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Suppose you have a template argument T.

What are the differences between

  • add_cv_t<T> and const volatile T
  • add_const_t<T> and const T
  • add_volatile_t<T> and volatile T
  • add_lvalue_reference_t<T> and T&
  • add_rvalue_reference_t<T> and T&&
  • add_pointer_t<T> and T*?

Why should I use add_rvalue_reference_t<T> instead of T&& for example. Are there any rules when to choose which?

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14
  • add_cv_t<T> and const volatile T
  • add_const_t<T> and const T
  • add_volatile_t<T> and volatile T

No difference; the definition of add_const<T>::type is just T const, for example.

  • add_lvalue_reference_t<T> and T&
  • add_rvalue_reference_t<T> and T&&

T& and T&& are ill-formed when T is cv void, but these templates are well-formed, just giving the original type back.

  • add_pointer_t<T> and T*?

add_pointer_t<T> is equivalent to std::remove_reference<T>::type*. That is, if T is a reference type, it gives a pointer to the referenced type. On the other hand, T* will be ill-formed since you cannot have a pointer to a reference.

Which should you use?

  • In general, the alias templates can be used to prevent deduction of T. Of course, that means that if you want deduction, you should avoid them.
  • The alias templates can be used as template template arguments to a template that takes a type transformation as a parameter.
  • The alias templates that differ in behaviour from alternatives like T* are useful in generic code since they "do the right thing". For example, if T is deduced from an argument of type T&&, then T* does the wrong thing when the argument is an lvalue, since it tries to declare a pointer to an lvalue reference. But std::add_pointer_t<T> will give a pointer to the actual type of the argument.
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4

According to what I see in STL source:

add_cv_t<T> and const volatile T- no difference

add_const_t<T> and const T - no difference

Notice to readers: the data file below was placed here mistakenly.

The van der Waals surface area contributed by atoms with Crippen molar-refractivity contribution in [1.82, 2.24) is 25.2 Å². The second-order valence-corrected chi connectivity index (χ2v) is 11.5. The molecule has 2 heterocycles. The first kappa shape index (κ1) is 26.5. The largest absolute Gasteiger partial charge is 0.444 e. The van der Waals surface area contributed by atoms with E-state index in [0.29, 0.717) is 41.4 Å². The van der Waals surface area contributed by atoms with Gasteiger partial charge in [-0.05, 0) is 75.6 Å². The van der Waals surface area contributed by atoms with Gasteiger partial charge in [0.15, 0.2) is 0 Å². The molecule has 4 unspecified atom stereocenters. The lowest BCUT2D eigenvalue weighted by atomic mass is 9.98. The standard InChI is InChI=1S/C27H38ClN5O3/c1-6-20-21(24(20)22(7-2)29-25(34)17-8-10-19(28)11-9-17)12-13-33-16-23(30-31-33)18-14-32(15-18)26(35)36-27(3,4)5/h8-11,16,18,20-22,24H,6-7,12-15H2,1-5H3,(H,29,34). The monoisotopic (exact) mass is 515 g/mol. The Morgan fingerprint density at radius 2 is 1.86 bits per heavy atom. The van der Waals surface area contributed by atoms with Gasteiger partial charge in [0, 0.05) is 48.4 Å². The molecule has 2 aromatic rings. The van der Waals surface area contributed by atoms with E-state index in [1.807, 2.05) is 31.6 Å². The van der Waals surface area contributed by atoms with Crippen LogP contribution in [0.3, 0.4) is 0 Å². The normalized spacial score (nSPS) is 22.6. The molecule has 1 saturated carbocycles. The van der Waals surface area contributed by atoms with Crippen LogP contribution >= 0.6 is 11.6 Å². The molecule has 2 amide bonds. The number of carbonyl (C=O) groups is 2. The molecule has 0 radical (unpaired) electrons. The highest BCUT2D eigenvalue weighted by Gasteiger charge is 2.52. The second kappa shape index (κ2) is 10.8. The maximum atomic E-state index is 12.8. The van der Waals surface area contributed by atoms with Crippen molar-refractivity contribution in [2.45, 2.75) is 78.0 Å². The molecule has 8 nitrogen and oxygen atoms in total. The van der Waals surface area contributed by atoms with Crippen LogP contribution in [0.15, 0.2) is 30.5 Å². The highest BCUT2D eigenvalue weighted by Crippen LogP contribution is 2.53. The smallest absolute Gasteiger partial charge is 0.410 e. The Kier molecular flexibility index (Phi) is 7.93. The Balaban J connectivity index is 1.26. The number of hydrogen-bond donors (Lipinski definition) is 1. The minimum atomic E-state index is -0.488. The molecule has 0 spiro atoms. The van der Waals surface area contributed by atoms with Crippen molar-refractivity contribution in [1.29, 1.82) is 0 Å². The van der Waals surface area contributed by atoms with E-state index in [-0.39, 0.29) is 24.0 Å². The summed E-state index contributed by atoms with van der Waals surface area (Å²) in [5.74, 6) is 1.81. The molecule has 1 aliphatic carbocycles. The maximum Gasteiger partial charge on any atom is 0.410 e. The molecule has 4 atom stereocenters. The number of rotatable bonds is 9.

add_volatile_t<T> and volatile T - no difference

add_lvalue_reference_t<T> and T& - there is difference for example if T is non referenceable type void. add_lvalue_reference_t<void>::type = void and void& = compile-time error

add_rvalue_reference_t<T> and T&& - the same as above

add_pointer_t<T> and T* - difference when T is reference, because there is no such thing as pointer to reference. add_pointer_t<T> is equivalent to std::remove_reference<T>::type*

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  • Interesting, what is the reason to downvote this answer? – Elohim Meth Aug 21 '15 at 21:00
  • The compile-time error is uncertain. In some implementations no error occur – 陳 力 Jun 5 '18 at 14:40
0

In most cases, std::add_rvalue_reference_t<T> is equivalent to T&&. However, reference collapsing rules and the-rules-that-dictate-which-types-are-referenceable may have your code misbehave if not taked into account.

There are, however, some cases where the type static member type will be different due to T being a non-referenceable type. For example std::add_rvalue_reference_t<void> resolves to void, and (taking another template you mentioned as an example) std::add_pointer_t<T&> resolves to T* (if you want to invoke chaos, the required ritual is std::add_pointer_t<std::add_rvalue_reference_t<void>> :))

Respecting to uses, it may be used as a template template parameter to do some funky black magic. Anyway, stuff like std::is_rvalue_reference_t<T> or std::remove_reference_t<T> is usually more commonly used when manipulating the type's reference attributes.

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  • It's simply better to say "probably" rather to assert something that may (somehow) not be the case. The point behind that and "his/her opinion", is that the OP isn't specifing what (or rather, why) is he/she doing it. Is it simple theory? Or rather, as I call it, "black magic"? We don't know, and reference collapsing rules can pretty much affect whether his/her code misbehaves (if not taken into account). – 3442 Aug 21 '15 at 19:24
  • BTW, I edited again. With the previous edit, the first paragraph became non-sense, and so @Barry had his point with it. – 3442 Aug 21 '15 at 19:26
  • How do alias templates affect reference collapsing? – Uroc327 Aug 21 '15 at 20:58
  • You probably meant "how do reference collapsing affect alias templating?", which at its own should be rephrased to "how do reference collapsing affect templates?". Well, the answer is a bit complex and should be addressed on another question. – 3442 Aug 21 '15 at 22:21

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